- Associated Press - Tuesday, December 4, 2012

LOS ANGELES (AP) - If you thought NASA’s latest Mars landing was a nail-biter, get ready for a sequel.

The space agency on Tuesday announced plans to launch another mega-rover to the red planet in 2020 that will be modeled after the wildly popular Curiosity.

To keep costs down, engineers will borrow Curiosity’s blueprints, recycle spare parts where possible and use proven technology including the novel landing gear that delivered the car-size rover inside an ancient crater in August.

The announcement comes as NASA reboots its Mars exploration program during tough fiscal times.

“The action right now is on the surface, and that’s where we want to be,” said NASA sciences chief John Grunsfeld.

Like Curiosity, the mission will be led by the NASA Jet Propulsion Laboratory. But many other details still need to be worked out, including where the rover will land and the types of tools it will carry to the surface.

While the science goals remain fuzzy, Grunsfeld said the rover at the very least should kickstart a campaign to return Martian soil and rocks to Earth _ a goal trumpeted by many scientists as key to searching for evidence of past life. Curiosity doesn’t have that capability.

In the coming months, a team of experts will debate whether the new rover should have the ability to drill into rocks and store pieces for a future pickup _ either by another spacecraft or humans.

NASA is under orders by the White House to send astronauts to circle Mars in the 2030s followed by a landing.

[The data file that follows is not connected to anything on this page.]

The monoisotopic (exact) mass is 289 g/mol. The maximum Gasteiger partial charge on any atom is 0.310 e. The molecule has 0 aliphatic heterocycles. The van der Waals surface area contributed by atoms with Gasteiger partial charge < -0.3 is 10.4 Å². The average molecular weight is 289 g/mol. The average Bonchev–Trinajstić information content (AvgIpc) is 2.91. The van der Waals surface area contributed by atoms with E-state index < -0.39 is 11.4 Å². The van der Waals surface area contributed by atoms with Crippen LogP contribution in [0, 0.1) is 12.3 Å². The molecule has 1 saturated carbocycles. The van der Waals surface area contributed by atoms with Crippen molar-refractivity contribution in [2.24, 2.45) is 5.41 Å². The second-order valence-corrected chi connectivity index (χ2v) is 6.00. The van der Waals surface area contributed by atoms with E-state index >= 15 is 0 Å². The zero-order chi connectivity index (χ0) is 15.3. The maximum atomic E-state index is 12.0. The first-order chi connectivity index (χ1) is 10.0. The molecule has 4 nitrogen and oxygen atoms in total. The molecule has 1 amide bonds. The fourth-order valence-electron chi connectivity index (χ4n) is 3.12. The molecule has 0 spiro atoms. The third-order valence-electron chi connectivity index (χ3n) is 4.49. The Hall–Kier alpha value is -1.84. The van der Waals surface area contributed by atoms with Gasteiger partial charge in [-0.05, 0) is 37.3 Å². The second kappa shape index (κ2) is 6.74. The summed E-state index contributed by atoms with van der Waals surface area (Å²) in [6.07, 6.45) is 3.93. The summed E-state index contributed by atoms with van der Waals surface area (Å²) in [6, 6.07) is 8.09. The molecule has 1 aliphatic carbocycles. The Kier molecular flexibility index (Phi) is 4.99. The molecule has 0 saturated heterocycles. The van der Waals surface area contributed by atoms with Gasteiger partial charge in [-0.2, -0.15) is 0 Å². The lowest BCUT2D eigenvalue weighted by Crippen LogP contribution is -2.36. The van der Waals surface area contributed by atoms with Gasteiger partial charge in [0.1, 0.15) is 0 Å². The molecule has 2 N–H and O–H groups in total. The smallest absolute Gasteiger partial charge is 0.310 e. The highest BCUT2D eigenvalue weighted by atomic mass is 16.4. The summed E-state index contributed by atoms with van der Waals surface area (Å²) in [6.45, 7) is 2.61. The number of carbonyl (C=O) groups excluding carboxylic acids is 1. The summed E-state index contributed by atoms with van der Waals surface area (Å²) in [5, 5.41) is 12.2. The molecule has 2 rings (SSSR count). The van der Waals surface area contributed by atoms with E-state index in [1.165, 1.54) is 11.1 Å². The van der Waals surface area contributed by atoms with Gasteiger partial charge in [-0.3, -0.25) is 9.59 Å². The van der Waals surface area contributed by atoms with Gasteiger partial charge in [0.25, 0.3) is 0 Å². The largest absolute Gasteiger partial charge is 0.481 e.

Despite Curiosity’s daring touchdown, its road to the launch pad was bumpy. At $2.5 billion, the project ran over schedule and over budget.

Jim Green, head of NASA’s planetary science division, said the engineering hurdles have been fixed and he expected the new rover to cost less than Curiosity. One independent estimate put the mission at $1.5 billion, though NASA is working on its own figure.

“It’s hard not to feel a little Mars-envy,” Mike Brown, an astronomer at the California Institute of Technology who focuses on the outer solar system, said in an email.

Brown added that he understood NASA’s decision given the pressure to fly humans to Earth’s neighbor.

A Curiosity redux makes sense, said American University space policy expert Howard McCurdy.

“Let’s hope that it can take advantage of economies of scale, in which case it would cost less than the Curiosity mission,” he said. “That sort of approach would extend our exploration capability while freeing funds for other expeditions.”

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